April 16th, 2010
Well, I was really concerned that my car and all the electronics junk I’m taking down would get flagged as a security threat taking it across the border, but it made it. I threw in a remote control handset so I wouldn’t have to explain the difference between RC and autonomous and to expedite the process of being taken into the “room” for interrogation. Didn’t have to.
I secured my car really well for the flight, but I still cringed each time I saw the baggage handlers throw my suitcase around. Do they have to drop it to put it down? Why can’t they just place it down like anybody else on earth would?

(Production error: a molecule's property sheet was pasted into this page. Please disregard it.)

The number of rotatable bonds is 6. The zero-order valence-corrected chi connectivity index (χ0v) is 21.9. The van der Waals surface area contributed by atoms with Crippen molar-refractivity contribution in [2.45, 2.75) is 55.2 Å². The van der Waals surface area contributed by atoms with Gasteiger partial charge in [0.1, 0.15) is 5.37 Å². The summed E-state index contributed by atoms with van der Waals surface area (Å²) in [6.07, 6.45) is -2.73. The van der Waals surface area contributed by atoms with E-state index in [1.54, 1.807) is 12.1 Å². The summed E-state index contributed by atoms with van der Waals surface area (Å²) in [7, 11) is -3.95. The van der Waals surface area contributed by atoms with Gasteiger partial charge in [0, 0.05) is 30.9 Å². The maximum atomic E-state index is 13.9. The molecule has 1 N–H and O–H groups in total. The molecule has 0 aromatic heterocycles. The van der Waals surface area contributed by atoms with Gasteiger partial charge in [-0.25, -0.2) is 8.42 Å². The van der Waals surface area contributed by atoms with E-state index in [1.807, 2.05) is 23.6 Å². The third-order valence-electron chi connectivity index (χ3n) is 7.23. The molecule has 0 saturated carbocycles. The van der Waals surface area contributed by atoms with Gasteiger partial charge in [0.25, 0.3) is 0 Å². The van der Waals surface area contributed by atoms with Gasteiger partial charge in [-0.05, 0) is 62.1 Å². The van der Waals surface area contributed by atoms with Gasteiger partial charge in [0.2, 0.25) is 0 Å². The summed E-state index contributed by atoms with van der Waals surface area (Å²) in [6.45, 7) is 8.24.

It’s crunch time, obviously. I will spend some time tweaking the steering algorithm tomorrow and then it’s go time.
April 12th, 2010
Ok, enough of the prototypes. Now I’m building the final version of everything for this Saturday. My new favourite building material is ABS. It cuts easily with a hack saw, drills nicely (unlike acrylic or lexan) and is plyable with a heat gun to sharp angles. The front of my car is made of ABS.
April 8th, 2010
Well, the laptop still will not boot but in the mean time, I’ve got a cheap netbook that will be my development environment from here on in. I’ve recovered the data off the hard drive and in there was the GPS error data. I wanted to produce a physical geo-plot of the data but did not have time, so have the distance from a fixed point instead. This picture shows about 900 distance measurements (in meters) based on readings from the GPS module (em-406a with WAAS enabled) at 3 second intervals. This was sort of a worst case scenario – no pre-locking on satellites, with lots of trees and houses around.